LIVESTOCK-FISH / Pigs / PIL / Southeast Asia / Value Chains / Vietnam

Wallowing in numbers to calculate costs and profits in Vietnamese pig value chains

Vietnamese and French research partners in the REVALTER project at workThree weeks ago, I traveled to Vietnam to provide methodological support on how to calculate production costs, margins and profits in value chains as part of the REVALTER project on future prospects for livestock in Vietnam.

The International Livestock Research Institute (ILRI) has partnered with other French and Vietnamese research organizations in this project funded by the Institut de Recherche pour le Développement (IRD). REVALTER is also mapped to the Livestock and Fish CGIAR Research Program, the program contributes to some of the time of the ILRI researchers involved.

Using a method similar to the one I had already used in West Africa two years ago, we spent two days discussing the accounts tables of producers, traders, processors and retailers in the pig and milk value chains of Vietnam. The objective was to come up with numbers for costs, and especially profits, which could be compared between the different actors of a value chain.

Indeed, as I explained in my preliminary presentation in the seminar we organized to showcase our results to ILRI and ICRAF colleagues and to Vietnamese researchers from the Malica consortium on markets and agriculture linkages for cities in Asia, it is very important to find a common product unit on which to compare the costs and profits of value chain actors. For example, the farmer’s profit of 1$ per kg of live pig should not be compared directly with a profit of 5$ per kg of ham sold by the retailer. There have been many steps to transform the live pig into ham, and costs involved in this value addition for the collector, slaughterer, processor, wholesaler and retailer, which help explain the large difference between farm gate and consumer prices. These differences can be particularly wide for livestock products, which usually go through some elaborate processing before reaching the family dinner table, in forms that are very unlike the live animal the products came from.

Our preliminary results show that pig value chains studied in the rural Northwestern mountainous province of Son La are actually quite lean in terms of profits accumulated along the value chain. When calculating all the costs and profits of the value chain actors per kg of final consumer product, we realized that when a butcher-retailer sold 1 kg of pork ham on Mai Son city market, she (very often a woman’s activity) kept 42% of the final retail price as profit while the farmer who raised the pig had received 29% of that same final retail price.

This can be seen as relatively equitable given that there are only three actors in this value chain (farmer, slaughterer and butcher-retailer) and that it is the butcher who has done most of the work cutting up the pig carcass into different consumer meat cuts, including the ham. Furthermore, when comparing the total costs and total profits accumulated along this pork value chain, we saw that while farmers bore 10% of all the costs involved in producing 1 kg of ham, their profit was 33% of the total profits gained by all three actors in the chain. The retailer’s share of costs (53%) was roughly the same as her share of profits along the chain (48%). It looks like the slaughterhouse is the actor losing out in this chain: it bears 37% of the costs in the chain but only gets 19% of all the profits.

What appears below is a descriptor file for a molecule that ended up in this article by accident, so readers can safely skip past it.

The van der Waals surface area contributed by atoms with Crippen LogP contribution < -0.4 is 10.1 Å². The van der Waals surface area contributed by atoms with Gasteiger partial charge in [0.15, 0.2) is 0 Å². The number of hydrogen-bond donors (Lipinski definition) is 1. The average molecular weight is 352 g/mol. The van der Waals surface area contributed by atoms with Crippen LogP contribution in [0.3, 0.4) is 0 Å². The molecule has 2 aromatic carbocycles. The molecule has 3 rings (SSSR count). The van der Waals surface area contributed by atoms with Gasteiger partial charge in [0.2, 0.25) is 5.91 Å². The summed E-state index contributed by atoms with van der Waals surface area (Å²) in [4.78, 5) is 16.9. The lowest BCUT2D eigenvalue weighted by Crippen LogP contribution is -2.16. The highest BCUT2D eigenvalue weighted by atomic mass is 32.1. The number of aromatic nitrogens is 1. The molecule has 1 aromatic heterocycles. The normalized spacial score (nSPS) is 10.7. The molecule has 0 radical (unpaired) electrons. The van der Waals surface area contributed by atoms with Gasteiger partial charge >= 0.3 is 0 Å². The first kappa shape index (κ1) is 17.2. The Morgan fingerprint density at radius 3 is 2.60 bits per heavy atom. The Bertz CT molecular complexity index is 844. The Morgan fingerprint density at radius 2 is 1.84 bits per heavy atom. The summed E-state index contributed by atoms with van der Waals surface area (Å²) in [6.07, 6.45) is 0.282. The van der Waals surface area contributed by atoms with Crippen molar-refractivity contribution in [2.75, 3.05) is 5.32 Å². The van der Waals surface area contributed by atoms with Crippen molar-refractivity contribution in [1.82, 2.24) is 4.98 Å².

And the pig value chain is even leaner in the Southern peri-urban province of Dong Nai where strong consumer demand for pork meat in Ho Chi Minh City is driving a very competitive market for pigs. Pig farmers in Dong Nai pocket 40% of the total profit gained along the chain whereas collector and city butcher-retailer share out equally the remaining 60% of profits from the sale of 1 kg of lean pork thigh meat. Furthermore, the collector and retailer’ profits amount to around 15% of their respective selling price while 27% of the farmgate price is profit for farmers to pay their family labour and their other living expenses.

So for both these cases, who said unorganized producers are being exploited by rapacious traders? The dynamic and very competitive market for pork probably helps explain the economic efficiency of these two Vietnamese pig value chains.

See here the preliminary results of this research activity comparing costs and margins of the chain actors per kg of final consumer product. This common denominator is relevant for a wider audience because we can all relate these figures to the kg of ham or steak that we find at the butcher’s. Further analysis is needed in order to compare costs and margins along the chain per kg of pig carcass.

This new common denominator will be particularly useful for pig value chain actors to identify the inefficient steps in the value chain in order to take further action in improving their chain.

Jo Cadilhon, Senior Agricultural Economist, Policy, Trade and Value Chains Program, ILRI

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